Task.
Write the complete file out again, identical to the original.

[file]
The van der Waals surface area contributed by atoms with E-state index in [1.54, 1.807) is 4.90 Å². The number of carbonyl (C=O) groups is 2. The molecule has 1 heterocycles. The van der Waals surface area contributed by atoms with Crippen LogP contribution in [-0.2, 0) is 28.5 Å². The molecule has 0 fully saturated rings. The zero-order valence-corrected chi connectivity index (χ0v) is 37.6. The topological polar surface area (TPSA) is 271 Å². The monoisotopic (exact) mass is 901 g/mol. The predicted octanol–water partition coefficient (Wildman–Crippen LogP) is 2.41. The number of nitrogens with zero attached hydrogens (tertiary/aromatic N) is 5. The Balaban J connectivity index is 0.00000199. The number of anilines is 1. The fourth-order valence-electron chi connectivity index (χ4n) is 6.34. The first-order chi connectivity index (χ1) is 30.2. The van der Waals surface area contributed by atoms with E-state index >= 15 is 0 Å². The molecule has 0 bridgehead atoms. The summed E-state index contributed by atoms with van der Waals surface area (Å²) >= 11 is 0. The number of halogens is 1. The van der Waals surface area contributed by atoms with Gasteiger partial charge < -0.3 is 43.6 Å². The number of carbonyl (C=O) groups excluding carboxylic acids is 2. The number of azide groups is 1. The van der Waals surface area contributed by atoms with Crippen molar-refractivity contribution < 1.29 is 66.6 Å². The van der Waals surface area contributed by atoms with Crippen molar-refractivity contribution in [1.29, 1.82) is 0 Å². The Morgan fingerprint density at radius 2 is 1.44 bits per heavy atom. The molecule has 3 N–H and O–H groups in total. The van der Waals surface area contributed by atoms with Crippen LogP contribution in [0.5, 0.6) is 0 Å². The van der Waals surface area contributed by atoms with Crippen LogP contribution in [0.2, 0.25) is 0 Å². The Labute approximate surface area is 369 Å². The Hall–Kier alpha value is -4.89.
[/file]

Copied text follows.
The van der Waals surface area contributed by atoms with E-state index in [1.54, 1.807) is 4.90 Å². The number of carbonyl (C=O) groups is 2. The molecule has 1 heterocycles. The van der Waals surface area contributed by atoms with Crippen LogP contribution in [-0.2, 0) is 28.5 Å². The molecule has 0 fully saturated rings. The zero-order valence-corrected chi connectivity index (χ0v) is 37.6. The topological polar surface area (TPSA) is 271 Å². The monoisotopic (exact) mass is 901 g/mol. The predicted octanol–water partition coefficient (Wildman–Crippen LogP) is 2.41. The number of nitrogens with zero attached hydrogens (tertiary/aromatic N) is 5. The Balaban J connectivity index is 0.00000199. The number of anilines is 1. The fourth-order valence-electron chi connectivity index (χ4n) is 6.34. The first-order chi connectivity index (χ1) is 30.2. The van der Waals surface area contributed by atoms with E-state index >= 15 is 0 Å². The molecule has 0 bridgehead atoms. The summed E-state index contributed by atoms with van der Waals surface area (Å²) >= 11 is 0. The number of halogens is 1. The van der Waals surface area contributed by atoms with Gasteiger partial charge < -0.3 is 43.6 Å². The number of carbonyl (C=O) groups excluding carboxylic acids is 2. The number of azide groups is 1. The van der Waals surface area contributed by atoms with Crippen molar-refractivity contribution < 1.29 is 66.6 Å². The van der Waals surface area contributed by atoms with Crippen molar-refractivity contribution in [1.29, 1.82) is 0 Å². The Morgan fingerprint density at radius 2 is 1.44 bits per heavy atom. The molecule has 3 N–H and O–H groups in total. The van der Waals surface area contributed by atoms with Crippen LogP contribution in [0.5, 0.6) is 0 Å². The van der Waals surface area contributed by atoms with Crippen LogP contribution in [0.2, 0.25) is 0 Å². The Labute approximate surface area is 369 Å². The Hall–Kier alpha value is -4.89.